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For many species, such as rabbits, coprophagy (poo eating) is a normal ingestive behaviour that provides a variety of nutrients, including B-complex vitamins. Mother dogs instinctively ingest their puppies’ excrement from birth to approximately 3 weeks of age and adult males will also ingest faeces produced by young puppies.

Although dogs of all ages may show this behaviour, coprophagy is particularly common among puppies and young dogs between 4 and 9 months of age. Besides eating their own faeces they may also ingest faeces of other dogs or animals such as cat or horse droppings. Eating the faeces of other dogs may cause parasitic infections, so it is important to discourage this behaviour. Understandably, owners find this habit disgusting and anti-social. Where children are in the household, this habit can be unhealthy if they come in close contact with the dog, or the dog licks the child’s mouth.

The exact cause is unknown but several thoughts have been put forward. There appears to be some connection between coprophagy and nutritional deficiency, so looking at your dog’s diet is important, always consult with your vet to ensure your dog is getting a healthy and balanced diet. Other likely causes to this behaviour are linked with restrictive housing, unsanitary rearing conditions but more importantly stress and attention seeking, where the dog learns that indulging in this act prompts a reaction from the owner.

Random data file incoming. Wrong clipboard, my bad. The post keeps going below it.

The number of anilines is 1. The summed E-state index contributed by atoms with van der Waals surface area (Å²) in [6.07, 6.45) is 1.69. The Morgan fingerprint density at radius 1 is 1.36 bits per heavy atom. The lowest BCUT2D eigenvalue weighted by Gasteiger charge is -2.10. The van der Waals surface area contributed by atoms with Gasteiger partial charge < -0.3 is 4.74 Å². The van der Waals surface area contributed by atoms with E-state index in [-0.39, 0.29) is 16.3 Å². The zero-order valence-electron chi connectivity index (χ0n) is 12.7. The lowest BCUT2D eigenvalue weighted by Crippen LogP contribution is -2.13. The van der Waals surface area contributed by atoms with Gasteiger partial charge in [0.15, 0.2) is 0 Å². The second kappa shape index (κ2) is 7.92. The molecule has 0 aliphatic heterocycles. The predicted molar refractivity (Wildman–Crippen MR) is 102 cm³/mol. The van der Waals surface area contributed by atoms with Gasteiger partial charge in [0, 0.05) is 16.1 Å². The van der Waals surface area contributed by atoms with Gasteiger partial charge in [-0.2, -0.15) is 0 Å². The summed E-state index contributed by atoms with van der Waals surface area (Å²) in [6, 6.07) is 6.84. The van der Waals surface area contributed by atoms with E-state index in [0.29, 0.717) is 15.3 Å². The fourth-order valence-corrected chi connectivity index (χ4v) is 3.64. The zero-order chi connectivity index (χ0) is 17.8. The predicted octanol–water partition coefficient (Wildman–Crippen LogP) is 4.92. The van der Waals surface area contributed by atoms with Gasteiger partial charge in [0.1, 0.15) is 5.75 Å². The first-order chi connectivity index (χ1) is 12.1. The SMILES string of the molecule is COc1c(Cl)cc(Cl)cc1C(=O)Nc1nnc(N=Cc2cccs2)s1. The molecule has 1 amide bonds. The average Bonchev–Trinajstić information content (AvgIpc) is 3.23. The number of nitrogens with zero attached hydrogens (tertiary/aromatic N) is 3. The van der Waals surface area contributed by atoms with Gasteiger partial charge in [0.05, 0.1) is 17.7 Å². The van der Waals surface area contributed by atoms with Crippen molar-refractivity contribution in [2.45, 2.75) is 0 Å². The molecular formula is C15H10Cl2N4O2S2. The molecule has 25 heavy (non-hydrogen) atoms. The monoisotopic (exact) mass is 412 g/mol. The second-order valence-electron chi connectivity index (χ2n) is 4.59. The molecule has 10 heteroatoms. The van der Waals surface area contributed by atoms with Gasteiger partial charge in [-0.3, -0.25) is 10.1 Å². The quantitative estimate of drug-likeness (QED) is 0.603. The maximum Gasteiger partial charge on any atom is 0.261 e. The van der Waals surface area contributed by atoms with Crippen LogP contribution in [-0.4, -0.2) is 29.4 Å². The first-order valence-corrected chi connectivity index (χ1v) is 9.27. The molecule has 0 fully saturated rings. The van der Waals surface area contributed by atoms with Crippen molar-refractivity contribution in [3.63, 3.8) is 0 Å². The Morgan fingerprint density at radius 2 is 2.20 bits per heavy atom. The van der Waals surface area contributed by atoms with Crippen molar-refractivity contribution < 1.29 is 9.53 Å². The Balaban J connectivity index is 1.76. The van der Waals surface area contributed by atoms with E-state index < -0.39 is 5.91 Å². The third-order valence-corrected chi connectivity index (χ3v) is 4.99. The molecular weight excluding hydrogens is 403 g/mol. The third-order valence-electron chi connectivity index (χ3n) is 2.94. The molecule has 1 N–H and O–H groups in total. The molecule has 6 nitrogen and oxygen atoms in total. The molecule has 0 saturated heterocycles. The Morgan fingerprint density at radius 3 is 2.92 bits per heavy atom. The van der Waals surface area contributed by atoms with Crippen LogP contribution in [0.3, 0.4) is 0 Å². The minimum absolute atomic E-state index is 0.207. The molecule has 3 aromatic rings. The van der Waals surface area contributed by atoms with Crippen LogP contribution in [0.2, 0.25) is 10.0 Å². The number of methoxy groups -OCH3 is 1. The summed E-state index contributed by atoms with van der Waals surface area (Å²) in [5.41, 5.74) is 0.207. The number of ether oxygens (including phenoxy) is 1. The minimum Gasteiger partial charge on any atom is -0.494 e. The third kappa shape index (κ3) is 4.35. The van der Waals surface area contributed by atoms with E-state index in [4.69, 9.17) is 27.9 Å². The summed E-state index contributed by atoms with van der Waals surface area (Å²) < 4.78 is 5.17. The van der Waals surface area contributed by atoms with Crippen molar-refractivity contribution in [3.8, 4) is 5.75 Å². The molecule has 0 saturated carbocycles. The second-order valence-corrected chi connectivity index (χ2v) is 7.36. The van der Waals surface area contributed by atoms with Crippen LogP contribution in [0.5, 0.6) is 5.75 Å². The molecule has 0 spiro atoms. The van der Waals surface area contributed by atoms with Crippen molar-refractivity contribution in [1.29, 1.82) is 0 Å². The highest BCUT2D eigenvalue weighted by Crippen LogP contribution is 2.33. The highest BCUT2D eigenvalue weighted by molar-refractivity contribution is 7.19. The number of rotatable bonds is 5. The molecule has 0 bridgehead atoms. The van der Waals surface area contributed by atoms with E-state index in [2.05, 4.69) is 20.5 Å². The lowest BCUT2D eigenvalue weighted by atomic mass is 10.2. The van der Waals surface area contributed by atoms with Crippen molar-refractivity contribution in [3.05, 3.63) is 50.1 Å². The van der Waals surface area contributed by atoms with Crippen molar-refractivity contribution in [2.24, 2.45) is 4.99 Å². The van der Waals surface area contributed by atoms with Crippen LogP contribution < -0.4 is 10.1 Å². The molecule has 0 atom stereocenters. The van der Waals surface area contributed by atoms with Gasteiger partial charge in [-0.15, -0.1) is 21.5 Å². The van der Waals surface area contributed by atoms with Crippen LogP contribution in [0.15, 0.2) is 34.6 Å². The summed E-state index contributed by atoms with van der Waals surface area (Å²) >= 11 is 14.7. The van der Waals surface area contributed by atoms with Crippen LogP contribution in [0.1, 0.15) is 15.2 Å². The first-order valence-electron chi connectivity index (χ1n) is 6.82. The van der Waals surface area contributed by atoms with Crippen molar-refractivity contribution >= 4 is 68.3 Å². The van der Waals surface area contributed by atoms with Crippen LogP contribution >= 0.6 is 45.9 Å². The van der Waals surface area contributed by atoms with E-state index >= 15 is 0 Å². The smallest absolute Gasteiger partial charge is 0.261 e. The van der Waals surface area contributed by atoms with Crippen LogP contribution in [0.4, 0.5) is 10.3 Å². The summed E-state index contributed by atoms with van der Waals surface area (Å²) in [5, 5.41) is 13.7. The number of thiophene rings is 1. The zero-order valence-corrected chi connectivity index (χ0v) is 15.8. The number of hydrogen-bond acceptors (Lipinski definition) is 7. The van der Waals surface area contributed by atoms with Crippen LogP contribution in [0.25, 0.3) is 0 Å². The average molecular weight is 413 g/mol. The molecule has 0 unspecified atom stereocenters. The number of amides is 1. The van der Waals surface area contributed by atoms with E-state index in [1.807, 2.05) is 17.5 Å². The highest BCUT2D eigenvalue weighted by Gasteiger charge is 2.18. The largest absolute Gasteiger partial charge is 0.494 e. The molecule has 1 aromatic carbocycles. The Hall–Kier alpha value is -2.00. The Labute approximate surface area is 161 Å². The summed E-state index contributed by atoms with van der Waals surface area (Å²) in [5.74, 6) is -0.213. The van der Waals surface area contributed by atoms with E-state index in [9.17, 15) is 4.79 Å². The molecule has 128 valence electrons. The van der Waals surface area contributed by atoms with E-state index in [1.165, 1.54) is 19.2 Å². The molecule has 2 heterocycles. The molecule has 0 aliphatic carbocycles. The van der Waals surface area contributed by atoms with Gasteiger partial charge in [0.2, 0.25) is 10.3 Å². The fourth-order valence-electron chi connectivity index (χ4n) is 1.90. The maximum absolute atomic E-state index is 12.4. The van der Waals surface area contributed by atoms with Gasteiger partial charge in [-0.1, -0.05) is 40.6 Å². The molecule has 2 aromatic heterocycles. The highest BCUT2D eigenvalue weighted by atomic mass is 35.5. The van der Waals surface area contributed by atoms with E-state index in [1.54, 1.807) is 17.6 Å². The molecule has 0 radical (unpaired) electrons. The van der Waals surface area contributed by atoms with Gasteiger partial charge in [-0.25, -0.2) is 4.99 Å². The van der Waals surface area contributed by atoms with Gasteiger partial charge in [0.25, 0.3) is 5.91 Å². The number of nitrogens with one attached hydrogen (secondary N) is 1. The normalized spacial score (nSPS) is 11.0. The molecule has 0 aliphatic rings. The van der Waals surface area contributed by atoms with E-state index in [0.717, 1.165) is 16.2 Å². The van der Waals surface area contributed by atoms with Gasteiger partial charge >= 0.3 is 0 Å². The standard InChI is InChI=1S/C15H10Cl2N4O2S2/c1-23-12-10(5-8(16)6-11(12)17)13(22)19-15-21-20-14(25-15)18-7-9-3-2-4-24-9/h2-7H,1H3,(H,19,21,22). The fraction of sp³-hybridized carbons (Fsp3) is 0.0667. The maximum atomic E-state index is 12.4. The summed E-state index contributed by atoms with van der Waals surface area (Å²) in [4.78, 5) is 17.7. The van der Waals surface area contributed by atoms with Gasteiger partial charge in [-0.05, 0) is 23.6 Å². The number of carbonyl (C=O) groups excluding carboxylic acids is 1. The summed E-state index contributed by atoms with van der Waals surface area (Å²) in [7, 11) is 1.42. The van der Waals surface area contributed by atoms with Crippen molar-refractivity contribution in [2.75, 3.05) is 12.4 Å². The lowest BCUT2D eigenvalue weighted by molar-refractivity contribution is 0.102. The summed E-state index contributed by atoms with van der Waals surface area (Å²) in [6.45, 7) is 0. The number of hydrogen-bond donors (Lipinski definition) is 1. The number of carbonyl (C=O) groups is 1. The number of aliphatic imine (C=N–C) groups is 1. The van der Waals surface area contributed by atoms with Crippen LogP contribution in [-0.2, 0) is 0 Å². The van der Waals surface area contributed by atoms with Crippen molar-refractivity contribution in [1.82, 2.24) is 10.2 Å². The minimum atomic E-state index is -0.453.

How to tackle the problem…

  • Keep the toileting area clear of faeces.
  • When the dog has been to the toilet, clean up the dog’s faeces without any fuss, don’t look at the dog or speak to the dog, just pick up the faeces. There is a school of thought that if the owner hurriedly picks up the faeces after the dog has done it, then this can become an issue with the dog, where they then want to ‘get in there first’ and so they will eat it up quickly. So picking up the faeces with no fuss is important
  • Try popping some chili powder onto the faeces, then when the dog has eaten some and it tastes bad, the dog has a negative association with the taste of it, which should discourage it from repeating this behaviour.
  • Put pineapple or courgette into your dog’s food. This tastes horrible to the dog once it comes out the other end!
  • Ensure your dog is wormed regularly to avoid cross infection from ingestion of other animal’s faeces.
  • When you are out on a walk and the dog goes towards another animal’s faeces, you have 2 seconds to react, otherwise the moment is lost and the dog goes into ‘the zone’. Call your dog to you using food reward, praise and treat when he comes to you, then immediately do some heel work to get the dog back focusing and listening to you.

Top Tips

  • Some dogs will eat poop to gain attention. Many dog owners get very upset when their dog eats poo, which means the dog gets attention. It is important to deal with the problem in a calm and matter of fact way so not to give your dog unnecessary attention and therefore reward it for the unwanted behaviour.
  • You can use your ‘leave it’ signal to take your dog away if he is trying to eat poo.

Download our information sheet: Poo Eating

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